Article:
Vol.16 No.6


A new conceptualization for Mikulicz's disease as an IgG4-related plasmacytic disease


Motohisa Yamamoto1, Hiroki Takahashi1, Mikiko Ohara1, Chisako Suzuki1, Yasuyoshi Naishiro1, Hiroyuki Yamamoto1, Yasuhisa Shinomura1 and Kohzoh Imai2

(1) First Department of Internal Medicine, Sapporo Medical University School of Medicine, South 1, West 16, Chuo-ku, Sapporo 060-8543, Japan
(2) Sapporo Medical University, Sapporo, Japan

April 10, 2006


July 12, 2006


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Mikulicz’s disease (MD) has been included within the diagnosis of primary Sjogren’s syndrome (SS), but it represents a unique condition involving persistent enlargement of the lacrimal and salivary glands characterized by few autoimmune reactions and good responsiveness to glucocorticoids, leading to the recovery of gland function. Mikulicz’s disease was recently reported to be associated with elevated immunoglobulin G4 (IgG4) concentrations in the serum and prominent infiltration of plasmacytes expressing IgG4 into the lacrimal and salivary glands. The following features were used for diagnosis: (1) visual confirmation of symmetrical and persistent swelling in more than two lacrimal and major salivary glands; (2) prominent mononuclear cell infiltration of lacrimal and salivary glands; and (3) exclusion of other diseases that present with glandular swelling, such as sarcoidosis and mphoproliferative disease. These features are not observed in most SS cases. The complications of MD include utoimmune pancreatitis, retroperitoneal fibrosis, tubulointerstitial nephritis, autoimmune hypophysitis, and Riedel’s thyroiditis, all of which show IgG4 involvement in their pathogenesis. Mikulicz’s disease thus differs from SS and may be a systemic IgG4-related plasmacytic disease.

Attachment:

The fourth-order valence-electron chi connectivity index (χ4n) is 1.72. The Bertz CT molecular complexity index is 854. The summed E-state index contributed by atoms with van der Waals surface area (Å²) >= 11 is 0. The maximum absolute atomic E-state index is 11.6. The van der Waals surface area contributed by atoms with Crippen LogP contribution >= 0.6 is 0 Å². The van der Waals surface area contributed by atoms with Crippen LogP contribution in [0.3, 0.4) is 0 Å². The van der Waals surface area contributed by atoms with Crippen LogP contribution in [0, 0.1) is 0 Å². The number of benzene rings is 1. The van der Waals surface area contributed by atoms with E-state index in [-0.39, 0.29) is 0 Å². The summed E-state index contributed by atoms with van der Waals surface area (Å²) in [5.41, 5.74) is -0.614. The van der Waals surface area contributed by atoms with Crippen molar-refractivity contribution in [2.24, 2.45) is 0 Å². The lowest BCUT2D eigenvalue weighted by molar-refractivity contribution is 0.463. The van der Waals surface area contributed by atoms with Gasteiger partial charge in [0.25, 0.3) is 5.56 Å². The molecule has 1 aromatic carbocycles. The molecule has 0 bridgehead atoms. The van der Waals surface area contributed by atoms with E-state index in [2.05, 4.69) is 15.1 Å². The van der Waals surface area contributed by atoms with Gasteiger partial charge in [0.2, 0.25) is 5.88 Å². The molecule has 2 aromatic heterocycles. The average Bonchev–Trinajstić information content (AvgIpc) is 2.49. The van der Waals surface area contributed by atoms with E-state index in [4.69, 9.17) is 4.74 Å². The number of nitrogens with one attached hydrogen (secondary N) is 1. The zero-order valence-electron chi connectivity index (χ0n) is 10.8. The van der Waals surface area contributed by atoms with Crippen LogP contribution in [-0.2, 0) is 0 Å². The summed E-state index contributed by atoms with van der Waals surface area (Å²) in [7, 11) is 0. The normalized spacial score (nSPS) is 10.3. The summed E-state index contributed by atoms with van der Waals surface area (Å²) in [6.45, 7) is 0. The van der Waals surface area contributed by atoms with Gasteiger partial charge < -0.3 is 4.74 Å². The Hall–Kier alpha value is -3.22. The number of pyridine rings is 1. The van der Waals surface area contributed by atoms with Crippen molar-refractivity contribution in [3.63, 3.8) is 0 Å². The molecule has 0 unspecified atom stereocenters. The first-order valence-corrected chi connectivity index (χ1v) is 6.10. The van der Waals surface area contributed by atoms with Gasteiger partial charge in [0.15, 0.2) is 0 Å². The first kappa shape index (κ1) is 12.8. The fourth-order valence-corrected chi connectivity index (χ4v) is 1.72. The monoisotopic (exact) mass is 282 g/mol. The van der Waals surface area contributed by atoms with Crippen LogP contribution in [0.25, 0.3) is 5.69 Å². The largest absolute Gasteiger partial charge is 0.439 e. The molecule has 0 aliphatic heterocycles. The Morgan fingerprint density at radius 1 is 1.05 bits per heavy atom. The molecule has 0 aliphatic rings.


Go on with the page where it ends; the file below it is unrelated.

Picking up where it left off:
Key words

Autoimmune pancreatitis, Glucocorticoid, Immunoglobulin G4, Mikulicz's disease, Sjögren's syndrome